When Fibonacci’s Liber abaci first appeared, Hindu-Arabic numerals were known to only a few European intellectuals through translations of the writings of the 9th-century Arab mathematician al-Khwārizmī. The first seven chapters dealt with the notation, explaining the principle of place value, by which the position of a figure determines whether it is a unit, 10, 100, and so forth, and demonstrating the use of the numerals in arithmetical operations. Fibonacci numbers, the elements of the sequence of numbers 1, 1, 2, 3, 5, 8, 13, 21, …, each of which, after the second, is the sum of the two previous numbers.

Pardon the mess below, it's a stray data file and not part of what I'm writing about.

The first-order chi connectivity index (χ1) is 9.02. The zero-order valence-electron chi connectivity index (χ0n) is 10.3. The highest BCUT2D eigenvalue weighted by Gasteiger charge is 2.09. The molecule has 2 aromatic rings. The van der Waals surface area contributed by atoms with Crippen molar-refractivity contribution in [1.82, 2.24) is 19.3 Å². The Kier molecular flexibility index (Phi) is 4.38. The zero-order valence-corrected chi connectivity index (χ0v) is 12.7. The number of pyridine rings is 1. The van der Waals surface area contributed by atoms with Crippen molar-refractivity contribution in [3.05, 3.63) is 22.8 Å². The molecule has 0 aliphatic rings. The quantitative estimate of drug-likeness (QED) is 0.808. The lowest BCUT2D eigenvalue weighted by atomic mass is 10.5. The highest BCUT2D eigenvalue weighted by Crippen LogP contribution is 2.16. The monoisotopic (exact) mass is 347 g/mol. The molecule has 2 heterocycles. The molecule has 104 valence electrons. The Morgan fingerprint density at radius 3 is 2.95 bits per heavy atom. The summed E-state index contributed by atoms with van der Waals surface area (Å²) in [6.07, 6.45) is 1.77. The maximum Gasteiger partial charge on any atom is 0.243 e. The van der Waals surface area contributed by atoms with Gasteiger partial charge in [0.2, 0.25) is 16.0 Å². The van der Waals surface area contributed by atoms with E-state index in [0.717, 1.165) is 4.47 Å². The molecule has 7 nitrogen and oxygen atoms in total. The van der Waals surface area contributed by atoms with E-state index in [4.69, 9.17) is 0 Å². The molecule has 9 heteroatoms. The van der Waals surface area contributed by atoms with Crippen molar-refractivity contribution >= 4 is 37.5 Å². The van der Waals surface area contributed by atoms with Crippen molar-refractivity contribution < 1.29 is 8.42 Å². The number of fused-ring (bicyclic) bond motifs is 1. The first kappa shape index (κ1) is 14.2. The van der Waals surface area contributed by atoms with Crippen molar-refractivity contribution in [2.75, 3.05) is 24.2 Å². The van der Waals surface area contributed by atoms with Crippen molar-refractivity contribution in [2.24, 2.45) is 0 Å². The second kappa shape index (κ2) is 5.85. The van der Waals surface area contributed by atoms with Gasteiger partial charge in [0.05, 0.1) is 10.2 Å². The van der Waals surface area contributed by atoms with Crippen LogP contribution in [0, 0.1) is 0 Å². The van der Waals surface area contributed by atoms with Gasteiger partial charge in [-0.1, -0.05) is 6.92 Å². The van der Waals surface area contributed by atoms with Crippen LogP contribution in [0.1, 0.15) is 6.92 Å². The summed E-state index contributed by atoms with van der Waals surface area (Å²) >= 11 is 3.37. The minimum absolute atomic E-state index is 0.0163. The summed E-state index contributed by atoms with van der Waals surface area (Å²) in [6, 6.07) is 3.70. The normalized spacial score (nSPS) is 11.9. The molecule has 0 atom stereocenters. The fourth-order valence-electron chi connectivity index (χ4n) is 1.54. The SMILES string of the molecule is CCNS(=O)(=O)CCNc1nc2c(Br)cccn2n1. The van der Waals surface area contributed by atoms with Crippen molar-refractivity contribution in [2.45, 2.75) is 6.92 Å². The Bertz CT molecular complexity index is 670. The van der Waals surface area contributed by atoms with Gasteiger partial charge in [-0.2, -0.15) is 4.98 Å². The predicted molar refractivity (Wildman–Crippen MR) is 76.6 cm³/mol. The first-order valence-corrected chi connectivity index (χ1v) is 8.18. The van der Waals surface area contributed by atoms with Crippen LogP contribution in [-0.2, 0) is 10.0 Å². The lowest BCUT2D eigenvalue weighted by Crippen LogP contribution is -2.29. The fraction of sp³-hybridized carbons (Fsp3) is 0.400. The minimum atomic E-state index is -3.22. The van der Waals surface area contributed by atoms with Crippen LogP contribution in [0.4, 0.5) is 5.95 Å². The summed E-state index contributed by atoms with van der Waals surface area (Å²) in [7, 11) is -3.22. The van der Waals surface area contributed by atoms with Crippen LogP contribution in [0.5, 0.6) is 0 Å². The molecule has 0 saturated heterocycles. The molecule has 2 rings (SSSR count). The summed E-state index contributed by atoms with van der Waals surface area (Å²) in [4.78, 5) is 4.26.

Looking at the hexagrams of the I-Ching Leibniz recognized his own system of binary mathematics in the symbols by representing yin (the broken line) as ZERO and yang (the unbroken line) as ONE. For Leibnitz there were only two unquestionable realities -ZERO andGOD
. In the 19th century the term 'Fibonacci sequence' was coined by the French mathematicianEdouard Lucas, and scientists began to discover such sequences in nature; for example, in thespirals of sunflower heads, inpine cones, in the regular descent (genealogy) of the male bee, in the related logarithmic (equiangular) spiral in snail shells, in the arrangement of leaf buds on a stem, and in animal horns.